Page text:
Increasingly conversations online and press articles are once again diving into discussions about the Metaverse and what it is or isn’t. One of the challenges is considering a pervasive joined up set of multiplatform virtual worlds or simply a single absolutely huge one. The latter is quite a technical challenge, and nothing has come close to that yet. Our online experiences are often themed around an activity, we engage in work, we play games, we hang out with family and friends, and we are entertained by performances. Looking at just one day of gameplay and two very different games I was challenged to consider scale and size of environments a little more.
Giant world playground
Ubisoft recently had a weekend of beta play on its upcoming game Riders Republic. This is a follow up to its snow sports game Steep. That featured full scale mountain areas from around the world and let you snowboard, ski and wingsuit around. It often took about 20 minutes to descend a mountain and the game felt huge. In Riders Republic they have amped that scale up and included not only snow filled mountain tops for boarding but added mountain bikes and a few other vehicles to traverse deserts and valleys of California. This is all taking place on a map that is about 16x16km with some elevation of around 5km in that too. I only played for a few hours as it was a limited time beta test, but the sense of space was amazing, the freedom to ride and fly really came across. On top of that you get to see all the other people traversing the terrain, the map was teaming with indicators of what seemed to be thousands of others in the space and you often cross paths, or team up in races. It also features an organized mass race for 64 people, here it focusses on the track and making sure you can see everyone in the race with you, in effect filtering out all else. As a player you still feel part of a large map and group of people, but the tech is only focussed on the specifics of the part of the map you and the other 64 are on. There are lots of smoke and mirror approaches to give the sense of being somewhere with lots of people, really that is all that matters, that it feels as the designers want it to for the player. How that is achieved shouldn’t worry anyone, other than the techies trying to build it.
Locked in a room
At the complete other end of the geographic scale spectrum is the game 12 Minutes. This is not a multiplayer game but does represent something about scale. It is a top-down view of an apartment with just 3 rooms and closet. It is beautifully rendered but the key is the story that unfolds. The main character finds he is stuck in a time-loop of 12 minutes, in that time he talks to his partner and after a little while a gruff plain clothes cop arrives and usually the main character ends up unconscious or dead, only to awake back at the start again trying to prove to his partner that the loop is happening. The way the clever story unfolds is interesting but the key to this is the convincing voice actors. The game has James McAvoy, Daisy Ridley and Willem Dafoe performing in the roles. It has the feel of a Hitchcock movie and it just as you think you have a path through it twists on you. The physical space is tiny, the timeframe represented is short, but it produces acres of space and depth from just a few actions and lines of well written and brilliantly delivered dialogue.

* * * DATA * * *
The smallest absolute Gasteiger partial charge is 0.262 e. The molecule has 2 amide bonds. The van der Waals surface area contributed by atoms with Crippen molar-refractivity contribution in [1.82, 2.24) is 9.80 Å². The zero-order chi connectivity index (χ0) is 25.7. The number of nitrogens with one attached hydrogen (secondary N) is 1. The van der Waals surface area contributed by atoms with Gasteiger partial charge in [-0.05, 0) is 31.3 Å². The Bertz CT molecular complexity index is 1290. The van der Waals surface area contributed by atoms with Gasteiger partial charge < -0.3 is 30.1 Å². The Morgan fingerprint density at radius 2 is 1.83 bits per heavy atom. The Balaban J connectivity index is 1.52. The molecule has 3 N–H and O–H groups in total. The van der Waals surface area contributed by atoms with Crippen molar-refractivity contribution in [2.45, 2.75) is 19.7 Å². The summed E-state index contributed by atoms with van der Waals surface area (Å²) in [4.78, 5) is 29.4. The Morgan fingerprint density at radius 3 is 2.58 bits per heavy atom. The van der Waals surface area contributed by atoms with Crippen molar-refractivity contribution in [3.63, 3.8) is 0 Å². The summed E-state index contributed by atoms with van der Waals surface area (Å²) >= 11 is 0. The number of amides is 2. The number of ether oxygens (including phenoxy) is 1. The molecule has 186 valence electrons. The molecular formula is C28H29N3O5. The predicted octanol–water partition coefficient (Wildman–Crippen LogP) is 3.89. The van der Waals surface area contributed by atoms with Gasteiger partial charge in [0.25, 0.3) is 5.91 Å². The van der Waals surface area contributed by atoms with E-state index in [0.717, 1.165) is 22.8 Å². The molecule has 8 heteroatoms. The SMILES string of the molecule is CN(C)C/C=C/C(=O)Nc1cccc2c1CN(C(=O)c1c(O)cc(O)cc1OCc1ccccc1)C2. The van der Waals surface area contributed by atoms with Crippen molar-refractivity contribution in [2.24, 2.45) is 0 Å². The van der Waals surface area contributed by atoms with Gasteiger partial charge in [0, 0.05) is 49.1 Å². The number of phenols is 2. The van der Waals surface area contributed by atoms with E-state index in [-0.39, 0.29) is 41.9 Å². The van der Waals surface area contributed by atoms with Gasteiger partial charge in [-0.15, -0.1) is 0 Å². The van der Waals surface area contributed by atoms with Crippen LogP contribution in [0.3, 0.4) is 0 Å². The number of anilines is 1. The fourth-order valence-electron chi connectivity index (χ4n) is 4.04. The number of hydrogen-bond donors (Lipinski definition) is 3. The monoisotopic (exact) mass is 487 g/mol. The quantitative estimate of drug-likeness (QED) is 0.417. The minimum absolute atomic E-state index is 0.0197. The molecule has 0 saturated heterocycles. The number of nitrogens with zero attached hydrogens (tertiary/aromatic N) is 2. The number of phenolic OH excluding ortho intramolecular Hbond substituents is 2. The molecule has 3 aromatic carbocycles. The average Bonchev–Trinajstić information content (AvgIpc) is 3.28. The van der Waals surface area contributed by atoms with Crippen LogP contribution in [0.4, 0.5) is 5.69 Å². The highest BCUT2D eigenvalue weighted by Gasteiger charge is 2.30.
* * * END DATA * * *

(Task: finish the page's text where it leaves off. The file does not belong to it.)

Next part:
As people we need to be able to engage with others, but we do not all need or want to be in a massive crowd or giant space all the time. The variations on metaverse experiences need to cater for all forms of human interaction and needs. The capability for anything to happen anywhere does feel like a great goal, a technical challenge to be overcome, but it shouldn’t be at the expense of the quality of the experiences that can be created and curated. Often metaverse interconnectedness is about data formats and shared ID, but it is us as people who flow between these experiences. In these two cases I chose action sports for a few hours then the same me chose the intellectual claustrophobic time loop puzzle as a place to be. At no point was I expecting a rogue cop to be chasing me on a mountain bike, or snow to fill the apartment, of course in a true metaverse that “could” happen. It will be intriguing to see what the next decade of virtual world evolution brings.